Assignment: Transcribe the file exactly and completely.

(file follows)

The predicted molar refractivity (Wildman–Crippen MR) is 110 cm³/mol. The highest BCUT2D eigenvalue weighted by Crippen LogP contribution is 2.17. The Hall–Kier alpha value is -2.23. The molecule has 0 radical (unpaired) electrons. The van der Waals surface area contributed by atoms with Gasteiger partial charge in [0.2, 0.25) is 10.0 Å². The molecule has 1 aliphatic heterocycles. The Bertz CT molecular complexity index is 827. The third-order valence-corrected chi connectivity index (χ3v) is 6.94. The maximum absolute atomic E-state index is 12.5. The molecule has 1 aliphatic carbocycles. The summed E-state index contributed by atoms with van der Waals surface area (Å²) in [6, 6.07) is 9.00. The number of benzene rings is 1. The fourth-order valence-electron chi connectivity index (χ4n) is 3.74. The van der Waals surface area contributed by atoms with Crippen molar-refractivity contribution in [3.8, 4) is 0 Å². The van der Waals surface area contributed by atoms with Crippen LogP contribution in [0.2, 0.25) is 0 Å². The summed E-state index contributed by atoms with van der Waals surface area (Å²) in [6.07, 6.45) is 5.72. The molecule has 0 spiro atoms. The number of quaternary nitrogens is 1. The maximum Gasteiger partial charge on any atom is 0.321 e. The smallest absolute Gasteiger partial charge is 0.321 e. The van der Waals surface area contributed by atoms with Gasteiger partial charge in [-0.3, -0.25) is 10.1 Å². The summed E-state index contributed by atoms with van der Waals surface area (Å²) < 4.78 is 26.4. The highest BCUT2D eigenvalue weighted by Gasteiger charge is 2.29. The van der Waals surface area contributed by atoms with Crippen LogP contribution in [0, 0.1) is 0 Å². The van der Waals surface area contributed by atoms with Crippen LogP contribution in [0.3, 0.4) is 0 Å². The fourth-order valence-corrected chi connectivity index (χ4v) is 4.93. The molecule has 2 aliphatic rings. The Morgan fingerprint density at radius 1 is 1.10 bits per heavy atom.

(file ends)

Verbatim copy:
The predicted molar refractivity (Wildman–Crippen MR) is 110 cm³/mol. The highest BCUT2D eigenvalue weighted by Crippen LogP contribution is 2.17. The Hall–Kier alpha value is -2.23. The molecule has 0 radical (unpaired) electrons. The van der Waals surface area contributed by atoms with Gasteiger partial charge in [0.2, 0.25) is 10.0 Å². The molecule has 1 aliphatic heterocycles. The Bertz CT molecular complexity index is 827. The third-order valence-corrected chi connectivity index (χ3v) is 6.94. The maximum absolute atomic E-state index is 12.5. The molecule has 1 aliphatic carbocycles. The summed E-state index contributed by atoms with van der Waals surface area (Å²) in [6, 6.07) is 9.00. The number of benzene rings is 1. The fourth-order valence-electron chi connectivity index (χ4n) is 3.74. The van der Waals surface area contributed by atoms with Crippen molar-refractivity contribution in [3.8, 4) is 0 Å². The van der Waals surface area contributed by atoms with Crippen LogP contribution in [0.2, 0.25) is 0 Å². The summed E-state index contributed by atoms with van der Waals surface area (Å²) in [6.07, 6.45) is 5.72. The molecule has 0 spiro atoms. The number of quaternary nitrogens is 1. The maximum Gasteiger partial charge on any atom is 0.321 e. The smallest absolute Gasteiger partial charge is 0.321 e. The van der Waals surface area contributed by atoms with Gasteiger partial charge in [-0.3, -0.25) is 10.1 Å². The summed E-state index contributed by atoms with van der Waals surface area (Å²) < 4.78 is 26.4. The highest BCUT2D eigenvalue weighted by Gasteiger charge is 2.29. The van der Waals surface area contributed by atoms with Crippen LogP contribution in [0, 0.1) is 0 Å². The van der Waals surface area contributed by atoms with Crippen LogP contribution in [0.3, 0.4) is 0 Å². The fourth-order valence-corrected chi connectivity index (χ4v) is 4.93. The molecule has 2 aliphatic rings. The Morgan fingerprint density at radius 1 is 1.10 bits per heavy atom.